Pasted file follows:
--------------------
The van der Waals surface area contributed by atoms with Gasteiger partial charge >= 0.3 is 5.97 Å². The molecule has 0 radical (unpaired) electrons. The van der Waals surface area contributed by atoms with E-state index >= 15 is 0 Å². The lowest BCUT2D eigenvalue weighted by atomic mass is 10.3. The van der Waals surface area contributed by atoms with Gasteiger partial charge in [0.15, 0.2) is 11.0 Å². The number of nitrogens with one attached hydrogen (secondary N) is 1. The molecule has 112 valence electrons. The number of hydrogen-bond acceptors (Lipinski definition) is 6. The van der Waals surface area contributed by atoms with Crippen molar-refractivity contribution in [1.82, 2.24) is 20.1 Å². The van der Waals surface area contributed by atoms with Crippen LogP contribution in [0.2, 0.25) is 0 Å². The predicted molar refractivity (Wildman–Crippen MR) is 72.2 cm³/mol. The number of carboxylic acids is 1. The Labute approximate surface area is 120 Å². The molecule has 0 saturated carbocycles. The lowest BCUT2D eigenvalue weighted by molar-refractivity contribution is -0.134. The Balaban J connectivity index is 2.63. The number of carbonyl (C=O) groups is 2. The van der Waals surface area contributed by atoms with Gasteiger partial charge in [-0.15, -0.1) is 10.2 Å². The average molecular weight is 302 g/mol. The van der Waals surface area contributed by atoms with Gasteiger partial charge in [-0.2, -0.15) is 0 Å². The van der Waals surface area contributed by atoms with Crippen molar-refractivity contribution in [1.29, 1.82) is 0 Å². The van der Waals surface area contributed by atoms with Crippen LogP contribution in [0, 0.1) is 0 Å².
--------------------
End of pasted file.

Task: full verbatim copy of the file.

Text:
The van der Waals surface area contributed by atoms with Gasteiger partial charge >= 0.3 is 5.97 Å². The molecule has 0 radical (unpaired) electrons. The van der Waals surface area contributed by atoms with E-state index >= 15 is 0 Å². The lowest BCUT2D eigenvalue weighted by atomic mass is 10.3. The van der Waals surface area contributed by atoms with Gasteiger partial charge in [0.15, 0.2) is 11.0 Å². The number of nitrogens with one attached hydrogen (secondary N) is 1. The molecule has 112 valence electrons. The number of hydrogen-bond acceptors (Lipinski definition) is 6. The van der Waals surface area contributed by atoms with Crippen molar-refractivity contribution in [1.82, 2.24) is 20.1 Å². The van der Waals surface area contributed by atoms with Crippen LogP contribution in [0.2, 0.25) is 0 Å². The predicted molar refractivity (Wildman–Crippen MR) is 72.2 cm³/mol. The number of carboxylic acids is 1. The Labute approximate surface area is 120 Å². The molecule has 0 saturated carbocycles. The lowest BCUT2D eigenvalue weighted by molar-refractivity contribution is -0.134. The Balaban J connectivity index is 2.63. The number of carbonyl (C=O) groups is 2. The van der Waals surface area contributed by atoms with Gasteiger partial charge in [-0.15, -0.1) is 10.2 Å². The average molecular weight is 302 g/mol. The van der Waals surface area contributed by atoms with Gasteiger partial charge in [-0.2, -0.15) is 0 Å². The van der Waals surface area contributed by atoms with Crippen molar-refractivity contribution in [1.29, 1.82) is 0 Å². The van der Waals surface area contributed by atoms with Crippen LogP contribution in [0, 0.1) is 0 Å².